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Should cellphone use in certain public spaces be banned?

Cellphones have become dear to many people. Recent surveys show that most people feel cellphones are “an essential part” of daily life, and a growing number even admit they have developed a “personal relationship” with this chunk of metal and glass, their phone…

Some of us are old enough to remember when people were allowed to smoke in movie theaters, or airplanes, but probably everyone can remember when smoking was legal and free inside bars or public buildings.

But today, second smoke is considered a public health hazard, and, what was considered normal even two years ago might be considered shocking now  in many cities—seeing people smoking in an enclosed restaurant.

In some countries, people are debating whether or not “second-hand” cellphone conversations are also a public health hazard, and want them banned from some public spaces just like cigarette smoking.

Regarding the cellphone user himself, clearly cellphone use can be hazardous….a person driving a car while talking on the cellphone has a level of impairment about the same as a drunk driver, yet we all probably see people driving and using their phone. Even people walking and distracted with a cellphone suffer more accidents when they cross a street.

We could go on about real, or potential—for example, radiation—hazards to the user himself, but today, let’s look at research demonstrating a hazard for everyone else….the people exposed to “second-hand” cellphone conversations.

Published online March 13 in the journal Plos One, psychologists at the University of San Diego (USA) took 164 college students and put them basically into one of two situations. All the students were told to complete a list of word puzzles, but during that task, some of the students were exposed (in the background), to either seven minutes of a regular two-sided dialogue, or seven minutes of one person talking on a cellphone.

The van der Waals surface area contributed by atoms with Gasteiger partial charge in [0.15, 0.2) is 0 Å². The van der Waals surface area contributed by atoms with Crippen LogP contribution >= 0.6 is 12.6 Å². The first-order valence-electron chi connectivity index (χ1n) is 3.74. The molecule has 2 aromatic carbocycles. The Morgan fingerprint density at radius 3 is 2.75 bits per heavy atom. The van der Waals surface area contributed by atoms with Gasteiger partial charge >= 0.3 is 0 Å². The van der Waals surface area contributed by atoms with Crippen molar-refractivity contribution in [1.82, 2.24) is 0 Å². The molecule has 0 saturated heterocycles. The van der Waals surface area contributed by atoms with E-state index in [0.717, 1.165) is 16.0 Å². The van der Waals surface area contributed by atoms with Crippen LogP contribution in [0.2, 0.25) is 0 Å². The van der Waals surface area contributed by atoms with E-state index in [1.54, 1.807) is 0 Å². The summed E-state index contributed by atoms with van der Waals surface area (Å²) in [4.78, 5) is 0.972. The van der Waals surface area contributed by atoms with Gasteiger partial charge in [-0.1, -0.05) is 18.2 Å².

The results showed the students exposed to the one-sided (cellphone) conversation reported being much more distracted and annoyed than the students who heard the two-sided conversation. And when they tested the students afterwards about how much they remembered of the conversation (either the two sided or the “halflogue”), they found the student hearing the cellphone conversation recalled much more of the words used.

Clearly, the individuals hearing the one-sided conversation focused more on that distraction than the students listening to a “normal” two-way dialogue. Some psychologists believe this happens because our brains are forced to work harder when we listen to a one-sided conversation. Our brain is constantly working to fill in the gaps.

Further, each time we hear the cellphone user, it is  “new” information for us…there is no good way to place it in context. Our brains seem to be wired to pay more attention to unpredictable pieces of speech (perhaps because unconsciously we are alert for any risks?).

So perhaps it does make sense to debate cellphone usage in public places….as it probably causes bystanders unwanted distraction and stress. What about in a doctor’s waiting room, when the patient might want to focus on their own issues? Is it fair to allow others in the waiting room disturb their thinking and preparation?

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Esta postagem também está disponível em: Portuguese (Brazil)